transparency

3 ways tax justice can help close the inequality gap

Blog: 3 ways tax justice can help close the inequality gap

It was US President Benjamin Franklin who said, in 1789, "In this world nothing is certain but death and taxes." Oh how times have changed – at least for a minority. While in the past 200 years, the economic elite have not yet found a way to cheat death, they have been masterful at dodging paying their fair dues in tax.

After a day's work, garment factory workers in Cambodia ride home on a romork. Photo: Chhor Sokunthea/World Bank

Blog: The private sector and poverty: harnessing firepower, recognizing limits

By Winnie Byanyima, Executive Director of Oxfam International, and Raymond Offenheiser, President of Oxfam America

Oxfam’s To-Do List for President Obama's Africa Trip

Blog: Oxfam’s To-Do List for President Obama's Africa Trip

 

Over the next decade, more than $1 trillion in natural resources will be extracted from the African continent. Currently, Africa exports more than $300 billion a year in oil, gas and mineral exports—more than four times the amount of aid the continent receives. But that money is not building roads, schools and hospitals for Africa’s people. In fact, booming extractives industries often lead to more poverty and powerlessness. 

Verdict on the G8 Summit, 2013

Blog: Verdict on the G8 Summit, 2013

I sat in Enniskillen Golf Club on Tuesday afternoon, having just delivered our final, golf-themed stunt with the Big Heads, and watched the news coverage of the G8 Summit drawing to a close.

In 2010, Africa’s oil, gas and mineral exports amounted to $333 billion. Photo: Rebecca Blackwell/Oxfam

Blog: Africa in control of its fortune

Several African countries are amongst today’s fastest growing economies in the world, boosted in many instances by new discoveries of oil, natural gas and strategic mineral reserves. Extreme poverty on the continent is in decline, and progress towards meeting the Millennium Development Goals has accelerated. A number of very poor African countries, including Malawi, Sierra Leone, and Ethiopia have made recent and substantial improvements in their levels of income equality.

En 2010, las exportaciones africanas de petróleo, gas y minerales ascendieron a un total de 333.000 millones de dólares de  Foto: Rebecca Blackwell/Oxfam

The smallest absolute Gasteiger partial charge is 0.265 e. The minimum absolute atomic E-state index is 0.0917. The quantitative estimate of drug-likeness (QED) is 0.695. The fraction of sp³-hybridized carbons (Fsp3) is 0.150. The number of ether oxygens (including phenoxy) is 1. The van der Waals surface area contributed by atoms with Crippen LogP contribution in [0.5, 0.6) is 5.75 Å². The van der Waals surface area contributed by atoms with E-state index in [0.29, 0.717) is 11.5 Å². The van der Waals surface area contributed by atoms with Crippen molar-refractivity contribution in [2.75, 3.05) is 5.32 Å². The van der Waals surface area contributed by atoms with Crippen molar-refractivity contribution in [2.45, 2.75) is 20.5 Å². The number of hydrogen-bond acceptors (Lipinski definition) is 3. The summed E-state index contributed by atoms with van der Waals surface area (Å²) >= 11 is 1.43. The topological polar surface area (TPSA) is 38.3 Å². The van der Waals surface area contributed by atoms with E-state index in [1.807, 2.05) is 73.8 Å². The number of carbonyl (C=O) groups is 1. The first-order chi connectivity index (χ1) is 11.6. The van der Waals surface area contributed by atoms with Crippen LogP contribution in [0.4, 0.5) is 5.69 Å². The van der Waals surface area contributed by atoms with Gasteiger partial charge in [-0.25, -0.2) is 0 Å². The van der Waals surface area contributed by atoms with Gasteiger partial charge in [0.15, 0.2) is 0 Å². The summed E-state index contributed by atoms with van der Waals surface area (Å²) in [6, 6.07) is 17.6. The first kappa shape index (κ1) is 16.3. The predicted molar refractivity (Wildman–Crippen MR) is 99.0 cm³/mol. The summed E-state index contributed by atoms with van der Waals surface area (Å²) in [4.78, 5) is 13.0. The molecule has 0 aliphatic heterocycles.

Blog: África debe ser dueña de su destino

Impulsados por el descubrimiento de nuevos yacimientos de petróleo, gas natural o de reservas estratégicas de minerales, son varios los países africanos que se encuentran entre las economías que más rápido crecen del mundo. La pobreza extrema disminuye en todo el continente y los progresos hacia la consecución de los Objetivos de Desarrollo del Milenio se han acelerado. Recientemente, varios países africanos muy pobres, entre ellos Malawi, Sierra Leona y Etiopía, han mejorado de forma sustancial sus niveles de igualdad en los ingresos. 

Man with his packed donkey in Kosht epa valley, Afghanistan

Blog: Day 7: Farmers do not come from Mars

If poor farmers had more freedom to innovate and adequate access to public and private investments, they would likely disappoint us by getting out of farming altogether. But even if only one or two in five remained, they would change the world for the better, literally.

By Julio A. Berdegué, Principal Researcher, Latin American Centre for Rural Development (RIMISP)

Hamisi Abdalla Rubalati working on his farm, Mtamba village, Tanzania. Photo: Aubrey Wade/Oxfam

Blog: Land grabs: Debunking the World Bank’s ‘bigger baddies’ argument

Last month Oxfam launched our land grabs action, targeting the World Bank. So far they’re not shifting their policy and agreeing to freeze their large land deals, so over the next few weeks we’re going to explore the reasons that they’re giving.

Oxfam Big Heads dining at the EU. Photo: Oxfam

Blog: Not just another boring G20 petition

OK, so petitions aren't exactly novel. In fact they were used back in the 19th century by the abolitionists (as were most modern campaign methods, with the exception of blogging, I guess). But the reason we still use them is because they work – petitions show how much the public cares about an issue, and they provide evidence for the good guys and scare the bad guys. We've seen them work before, let's make it happen again – dear reader, you can make a difference!

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